Amid guesses and opinions on whether India will get access to David Coleman Headley, top legal authorities in the U.S. have maintained that his guilty plea was a “crucial step forward” in efforts to achieve justice for the more than 160 people killed, six of them Americans, in the 26/11 Mumbai terror attacks.

U.S. Attorney-General Eric Holder, who had a telephonic conversation with Union Home Minister P. Chidambaram Saturday last, disclosed that Headley, a U.S. citizen of partial descent, was providing the authorities with “valuable intelligence about terrorist activities.”

On March 18, when Headley admitted in a Chicago court that he had participated in planning the terror attacks in Mumbai and an attack on a Danish newspaper, the Attorney-General said: “As this case demonstrates, we must continue to use every tool available to defeat terrorism both at home and abroad.” He reiterated that the U.S. would not rest until all those responsible for the Mumbai attacks and the terror plot in Denmark were held accountable.

The plea agreement discloses details of Headley's planning and trips he undertook to plan the Mumbai attacks. He admitted that he had attended training camps in Pakistan operated by the Lashkar-e-Taiba, a designated terrorist organisation, on five occasions between 2002 and 2005. In late 2005, he received instructions from three Lashkar members to travel to India to conduct surveillance, which he did five times, leading up to the attacks three years later.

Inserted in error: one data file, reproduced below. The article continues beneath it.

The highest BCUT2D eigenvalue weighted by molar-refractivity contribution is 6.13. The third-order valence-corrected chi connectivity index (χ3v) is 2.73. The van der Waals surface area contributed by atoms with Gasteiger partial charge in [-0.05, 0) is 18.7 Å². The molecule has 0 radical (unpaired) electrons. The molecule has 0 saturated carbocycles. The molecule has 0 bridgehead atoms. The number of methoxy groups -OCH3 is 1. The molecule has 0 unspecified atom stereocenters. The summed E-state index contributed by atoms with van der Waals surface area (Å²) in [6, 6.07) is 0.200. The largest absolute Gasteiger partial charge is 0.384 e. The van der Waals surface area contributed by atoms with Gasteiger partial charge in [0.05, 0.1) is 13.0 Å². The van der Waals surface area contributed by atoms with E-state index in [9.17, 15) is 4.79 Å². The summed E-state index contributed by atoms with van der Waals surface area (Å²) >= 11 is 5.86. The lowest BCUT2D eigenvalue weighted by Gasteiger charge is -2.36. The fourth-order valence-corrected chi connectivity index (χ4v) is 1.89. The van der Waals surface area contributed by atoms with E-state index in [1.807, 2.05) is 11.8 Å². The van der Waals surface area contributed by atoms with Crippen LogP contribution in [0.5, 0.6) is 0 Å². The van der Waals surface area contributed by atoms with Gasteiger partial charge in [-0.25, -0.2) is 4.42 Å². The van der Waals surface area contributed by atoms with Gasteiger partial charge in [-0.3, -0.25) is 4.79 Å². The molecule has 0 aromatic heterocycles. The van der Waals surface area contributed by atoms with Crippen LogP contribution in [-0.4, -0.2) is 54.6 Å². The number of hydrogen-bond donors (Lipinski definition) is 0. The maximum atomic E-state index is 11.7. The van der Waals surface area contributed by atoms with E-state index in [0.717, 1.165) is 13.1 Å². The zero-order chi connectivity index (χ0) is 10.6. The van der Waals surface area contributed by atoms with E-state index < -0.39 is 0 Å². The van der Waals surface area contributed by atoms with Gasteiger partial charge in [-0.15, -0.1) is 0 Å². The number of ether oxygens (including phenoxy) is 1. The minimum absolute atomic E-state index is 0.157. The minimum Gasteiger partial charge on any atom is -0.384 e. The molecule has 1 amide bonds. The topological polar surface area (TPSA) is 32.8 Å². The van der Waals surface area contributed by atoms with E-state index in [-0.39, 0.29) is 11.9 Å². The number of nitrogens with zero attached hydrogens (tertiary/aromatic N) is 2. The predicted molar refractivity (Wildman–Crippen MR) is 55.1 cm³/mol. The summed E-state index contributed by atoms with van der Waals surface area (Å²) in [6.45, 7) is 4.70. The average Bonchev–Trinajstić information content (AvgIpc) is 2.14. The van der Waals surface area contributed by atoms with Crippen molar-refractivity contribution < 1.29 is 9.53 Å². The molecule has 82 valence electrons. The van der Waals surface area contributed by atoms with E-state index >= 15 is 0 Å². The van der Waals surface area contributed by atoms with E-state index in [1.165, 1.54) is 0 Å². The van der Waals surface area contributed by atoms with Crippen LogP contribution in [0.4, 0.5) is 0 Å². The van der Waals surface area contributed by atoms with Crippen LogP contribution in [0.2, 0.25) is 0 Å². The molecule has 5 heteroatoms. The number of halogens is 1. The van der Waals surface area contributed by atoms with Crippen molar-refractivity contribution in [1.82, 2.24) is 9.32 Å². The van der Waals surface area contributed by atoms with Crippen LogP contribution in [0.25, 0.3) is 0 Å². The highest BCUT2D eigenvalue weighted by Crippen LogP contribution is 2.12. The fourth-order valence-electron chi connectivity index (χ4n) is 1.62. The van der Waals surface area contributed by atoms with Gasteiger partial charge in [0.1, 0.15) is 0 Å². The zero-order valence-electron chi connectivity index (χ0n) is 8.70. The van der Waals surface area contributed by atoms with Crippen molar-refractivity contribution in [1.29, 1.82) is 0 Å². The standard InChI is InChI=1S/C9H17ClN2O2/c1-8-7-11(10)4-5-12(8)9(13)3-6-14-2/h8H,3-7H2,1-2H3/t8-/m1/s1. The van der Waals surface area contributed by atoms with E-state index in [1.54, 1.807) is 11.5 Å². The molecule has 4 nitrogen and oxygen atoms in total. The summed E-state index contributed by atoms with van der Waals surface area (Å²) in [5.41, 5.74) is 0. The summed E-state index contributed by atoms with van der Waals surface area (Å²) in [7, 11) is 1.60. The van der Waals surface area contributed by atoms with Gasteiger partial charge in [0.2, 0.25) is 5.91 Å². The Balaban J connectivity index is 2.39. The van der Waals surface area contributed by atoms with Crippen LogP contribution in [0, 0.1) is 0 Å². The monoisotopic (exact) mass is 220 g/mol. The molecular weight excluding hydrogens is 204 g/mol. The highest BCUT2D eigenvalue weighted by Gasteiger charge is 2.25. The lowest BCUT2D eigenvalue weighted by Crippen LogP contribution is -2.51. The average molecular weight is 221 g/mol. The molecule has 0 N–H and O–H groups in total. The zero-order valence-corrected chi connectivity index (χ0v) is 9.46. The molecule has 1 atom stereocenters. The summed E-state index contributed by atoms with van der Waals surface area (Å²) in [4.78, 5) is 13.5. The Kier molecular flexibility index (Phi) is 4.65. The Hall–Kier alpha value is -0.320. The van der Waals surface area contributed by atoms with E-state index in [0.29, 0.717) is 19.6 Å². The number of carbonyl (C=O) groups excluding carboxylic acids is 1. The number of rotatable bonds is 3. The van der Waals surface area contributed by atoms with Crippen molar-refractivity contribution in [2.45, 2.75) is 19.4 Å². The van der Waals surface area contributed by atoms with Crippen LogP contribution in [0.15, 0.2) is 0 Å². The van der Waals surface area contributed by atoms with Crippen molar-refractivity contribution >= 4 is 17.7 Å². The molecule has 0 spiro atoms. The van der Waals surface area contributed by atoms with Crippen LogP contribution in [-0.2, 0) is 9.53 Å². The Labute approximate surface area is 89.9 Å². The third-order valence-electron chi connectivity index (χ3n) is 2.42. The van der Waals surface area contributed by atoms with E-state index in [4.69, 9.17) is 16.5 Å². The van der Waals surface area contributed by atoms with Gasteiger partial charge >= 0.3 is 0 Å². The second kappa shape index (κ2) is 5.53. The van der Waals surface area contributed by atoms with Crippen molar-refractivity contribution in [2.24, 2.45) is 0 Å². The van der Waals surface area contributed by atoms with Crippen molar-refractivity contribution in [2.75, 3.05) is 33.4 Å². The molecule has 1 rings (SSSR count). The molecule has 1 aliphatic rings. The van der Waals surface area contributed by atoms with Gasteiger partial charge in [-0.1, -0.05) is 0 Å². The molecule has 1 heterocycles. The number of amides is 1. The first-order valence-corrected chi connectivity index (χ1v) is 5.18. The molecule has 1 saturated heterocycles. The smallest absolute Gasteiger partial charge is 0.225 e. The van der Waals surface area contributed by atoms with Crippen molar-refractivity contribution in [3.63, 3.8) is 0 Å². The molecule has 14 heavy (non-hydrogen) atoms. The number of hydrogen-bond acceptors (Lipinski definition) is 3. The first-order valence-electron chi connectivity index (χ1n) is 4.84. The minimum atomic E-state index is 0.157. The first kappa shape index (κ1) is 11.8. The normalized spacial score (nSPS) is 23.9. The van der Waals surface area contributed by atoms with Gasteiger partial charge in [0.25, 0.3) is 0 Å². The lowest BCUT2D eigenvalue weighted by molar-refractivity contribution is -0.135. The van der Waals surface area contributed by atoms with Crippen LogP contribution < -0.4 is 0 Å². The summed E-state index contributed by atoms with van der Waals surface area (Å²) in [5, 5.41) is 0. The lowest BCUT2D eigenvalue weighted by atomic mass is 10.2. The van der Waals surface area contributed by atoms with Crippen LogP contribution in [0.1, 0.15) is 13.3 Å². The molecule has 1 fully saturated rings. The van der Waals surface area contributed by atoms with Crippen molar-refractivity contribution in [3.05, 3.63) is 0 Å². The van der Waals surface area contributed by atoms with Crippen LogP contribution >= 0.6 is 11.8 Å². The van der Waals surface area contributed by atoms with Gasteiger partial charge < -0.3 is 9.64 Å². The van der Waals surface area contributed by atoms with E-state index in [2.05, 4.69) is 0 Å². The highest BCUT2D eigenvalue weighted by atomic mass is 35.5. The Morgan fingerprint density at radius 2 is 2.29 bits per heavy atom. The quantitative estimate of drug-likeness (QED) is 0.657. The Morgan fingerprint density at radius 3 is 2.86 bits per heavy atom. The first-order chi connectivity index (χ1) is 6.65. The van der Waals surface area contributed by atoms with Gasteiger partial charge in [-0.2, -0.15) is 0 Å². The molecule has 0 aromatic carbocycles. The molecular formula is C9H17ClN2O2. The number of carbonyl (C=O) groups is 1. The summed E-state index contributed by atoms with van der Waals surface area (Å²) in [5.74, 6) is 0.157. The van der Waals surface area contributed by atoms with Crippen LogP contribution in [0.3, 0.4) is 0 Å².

A written plea agreement containing a detailed recitation of Headley's participation in the foreign terrorism conspiracies was presented to the court, when he changed his plea to guilty, says the Federal Bureau of Investigation (FBI). Headley has cooperated with the government since he was arrested on October 3, 2009, and the plea agreement states he “has provided substantial assistance to the criminal investigation,” and also “information of significant intelligence value.”

In light of Headley's past cooperation and expected cooperation in future, the prosecutors will not seek the death penalty for him. When directed by the U.S. Attorney's office, he must “fully and truthfully participate in any debriefings for the purpose of gathering intelligence or national security information, and Headley further agrees that, when directed by the United States Attorney's Office, he will fully and truthfully testify in any foreign judicial proceedings held in the U.S. by way of deposition, videoconferencing or letters rogatory.”

As for sentencing, which will be deferred until after the conclusion of Headley's cooperation, the plea agreement calculates an anticipated advisory sentencing guideline of life in prison. If Headley continues to provide full and truthful cooperation, the government will ask the court to grant an unspecified departure from the sentencing guidelines. This is solely up to the court to decide.

Headley pleaded guilty to conspiracy to bomb public places in India; conspiracy to murder and maim persons in India; six counts of aiding and abetting in the murder of U.S. citizens in India; conspiracy to provide material support to terrorism in India; conspiracy to murder and maim persons in Denmark; conspiracy to provide material support to terrorism in Denmark; and conspiracy to provide material support to the Lashkar.

According to the plea agreement, Headley attended training camps operated by the Lashkar: a three-week course, begun in February 2002, that provided indoctrination on the merits of waging a jihad; a three-week course, which started in August 2002, for training in the use of weapons and grenades; a three-month course, starting in April 2003, that taught close combat tactics, use of weapons and grenades, and survival skills; a three-week course, begun in August 2003, that taught counter-surveillance skills; and a three-month course, begun in December 2003, which provided combat and tactical training.